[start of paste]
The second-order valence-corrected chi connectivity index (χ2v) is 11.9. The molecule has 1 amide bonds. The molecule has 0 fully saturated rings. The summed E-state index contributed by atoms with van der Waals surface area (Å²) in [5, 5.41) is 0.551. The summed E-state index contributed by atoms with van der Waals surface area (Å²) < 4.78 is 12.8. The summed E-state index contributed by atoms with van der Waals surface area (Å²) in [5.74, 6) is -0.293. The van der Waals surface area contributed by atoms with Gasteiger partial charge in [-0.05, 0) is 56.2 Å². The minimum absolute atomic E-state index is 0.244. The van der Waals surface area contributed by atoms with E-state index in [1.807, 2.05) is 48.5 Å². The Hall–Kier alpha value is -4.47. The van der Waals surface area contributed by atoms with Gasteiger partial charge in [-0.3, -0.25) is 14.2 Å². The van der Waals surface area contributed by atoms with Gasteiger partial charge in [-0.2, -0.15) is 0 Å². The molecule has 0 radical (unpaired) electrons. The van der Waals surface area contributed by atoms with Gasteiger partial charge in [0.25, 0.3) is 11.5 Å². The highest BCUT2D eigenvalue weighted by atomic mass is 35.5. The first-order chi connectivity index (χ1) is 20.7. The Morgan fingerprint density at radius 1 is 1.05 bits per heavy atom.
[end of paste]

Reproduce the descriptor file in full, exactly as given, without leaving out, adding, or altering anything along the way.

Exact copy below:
The second-order valence-corrected chi connectivity index (χ2v) is 11.9. The molecule has 1 amide bonds. The molecule has 0 fully saturated rings. The summed E-state index contributed by atoms with van der Waals surface area (Å²) in [5, 5.41) is 0.551. The summed E-state index contributed by atoms with van der Waals surface area (Å²) < 4.78 is 12.8. The summed E-state index contributed by atoms with van der Waals surface area (Å²) in [5.74, 6) is -0.293. The van der Waals surface area contributed by atoms with Gasteiger partial charge in [-0.05, 0) is 56.2 Å². The minimum absolute atomic E-state index is 0.244. The van der Waals surface area contributed by atoms with E-state index in [1.807, 2.05) is 48.5 Å². The Hall–Kier alpha value is -4.47. The van der Waals surface area contributed by atoms with Gasteiger partial charge in [-0.3, -0.25) is 14.2 Å². The van der Waals surface area contributed by atoms with Gasteiger partial charge in [-0.2, -0.15) is 0 Å². The molecule has 0 radical (unpaired) electrons. The van der Waals surface area contributed by atoms with Gasteiger partial charge in [0.25, 0.3) is 11.5 Å². The highest BCUT2D eigenvalue weighted by atomic mass is 35.5. The first-order chi connectivity index (χ1) is 20.7. The Morgan fingerprint density at radius 1 is 1.05 bits per heavy atom.